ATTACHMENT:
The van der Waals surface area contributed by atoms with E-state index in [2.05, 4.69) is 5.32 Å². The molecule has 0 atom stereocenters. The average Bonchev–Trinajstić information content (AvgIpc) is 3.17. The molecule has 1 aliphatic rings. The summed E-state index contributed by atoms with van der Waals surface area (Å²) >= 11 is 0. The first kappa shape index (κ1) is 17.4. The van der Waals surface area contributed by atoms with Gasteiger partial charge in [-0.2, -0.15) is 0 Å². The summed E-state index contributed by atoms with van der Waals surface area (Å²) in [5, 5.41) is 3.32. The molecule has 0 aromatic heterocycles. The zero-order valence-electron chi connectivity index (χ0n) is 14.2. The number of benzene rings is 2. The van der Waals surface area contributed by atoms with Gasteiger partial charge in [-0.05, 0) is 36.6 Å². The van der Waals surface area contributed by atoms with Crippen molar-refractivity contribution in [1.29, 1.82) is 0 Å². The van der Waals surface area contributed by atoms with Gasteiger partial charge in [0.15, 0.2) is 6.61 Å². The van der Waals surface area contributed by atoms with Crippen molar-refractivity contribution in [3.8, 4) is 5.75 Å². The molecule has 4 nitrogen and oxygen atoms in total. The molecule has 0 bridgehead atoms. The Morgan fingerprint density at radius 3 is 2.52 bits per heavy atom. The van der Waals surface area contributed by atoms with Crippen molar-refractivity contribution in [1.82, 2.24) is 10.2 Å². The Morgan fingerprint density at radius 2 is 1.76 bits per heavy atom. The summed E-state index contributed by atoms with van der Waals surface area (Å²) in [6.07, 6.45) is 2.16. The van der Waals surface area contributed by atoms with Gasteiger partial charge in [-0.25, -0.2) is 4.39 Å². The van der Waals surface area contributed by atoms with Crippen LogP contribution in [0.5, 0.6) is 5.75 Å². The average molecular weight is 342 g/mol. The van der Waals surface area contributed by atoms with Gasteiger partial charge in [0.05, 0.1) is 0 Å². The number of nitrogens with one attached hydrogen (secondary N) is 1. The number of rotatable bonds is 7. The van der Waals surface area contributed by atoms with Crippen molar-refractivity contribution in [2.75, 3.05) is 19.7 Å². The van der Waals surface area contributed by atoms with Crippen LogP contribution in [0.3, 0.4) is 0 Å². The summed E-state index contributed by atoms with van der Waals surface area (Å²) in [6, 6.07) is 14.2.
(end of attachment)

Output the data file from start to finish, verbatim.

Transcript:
The van der Waals surface area contributed by atoms with E-state index in [2.05, 4.69) is 5.32 Å². The molecule has 0 atom stereocenters. The average Bonchev–Trinajstić information content (AvgIpc) is 3.17. The molecule has 1 aliphatic rings. The summed E-state index contributed by atoms with van der Waals surface area (Å²) >= 11 is 0. The first kappa shape index (κ1) is 17.4. The van der Waals surface area contributed by atoms with Gasteiger partial charge in [-0.2, -0.15) is 0 Å². The summed E-state index contributed by atoms with van der Waals surface area (Å²) in [5, 5.41) is 3.32. The molecule has 0 aromatic heterocycles. The zero-order valence-electron chi connectivity index (χ0n) is 14.2. The number of benzene rings is 2. The van der Waals surface area contributed by atoms with Gasteiger partial charge in [-0.05, 0) is 36.6 Å². The van der Waals surface area contributed by atoms with Crippen molar-refractivity contribution in [1.29, 1.82) is 0 Å². The van der Waals surface area contributed by atoms with Gasteiger partial charge in [0.15, 0.2) is 6.61 Å². The van der Waals surface area contributed by atoms with Crippen molar-refractivity contribution in [3.8, 4) is 5.75 Å². The molecule has 4 nitrogen and oxygen atoms in total. The molecule has 0 bridgehead atoms. The Morgan fingerprint density at radius 3 is 2.52 bits per heavy atom. The van der Waals surface area contributed by atoms with Crippen molar-refractivity contribution in [1.82, 2.24) is 10.2 Å². The Morgan fingerprint density at radius 2 is 1.76 bits per heavy atom. The summed E-state index contributed by atoms with van der Waals surface area (Å²) in [6.07, 6.45) is 2.16. The van der Waals surface area contributed by atoms with Gasteiger partial charge in [-0.25, -0.2) is 4.39 Å². The van der Waals surface area contributed by atoms with Crippen LogP contribution in [0.5, 0.6) is 5.75 Å². The average molecular weight is 342 g/mol. The van der Waals surface area contributed by atoms with Gasteiger partial charge in [0.05, 0.1) is 0 Å². The number of nitrogens with one attached hydrogen (secondary N) is 1. The number of rotatable bonds is 7. The van der Waals surface area contributed by atoms with Crippen molar-refractivity contribution in [2.75, 3.05) is 19.7 Å². The van der Waals surface area contributed by atoms with Crippen LogP contribution in [0.3, 0.4) is 0 Å². The summed E-state index contributed by atoms with van der Waals surface area (Å²) in [6, 6.07) is 14.2.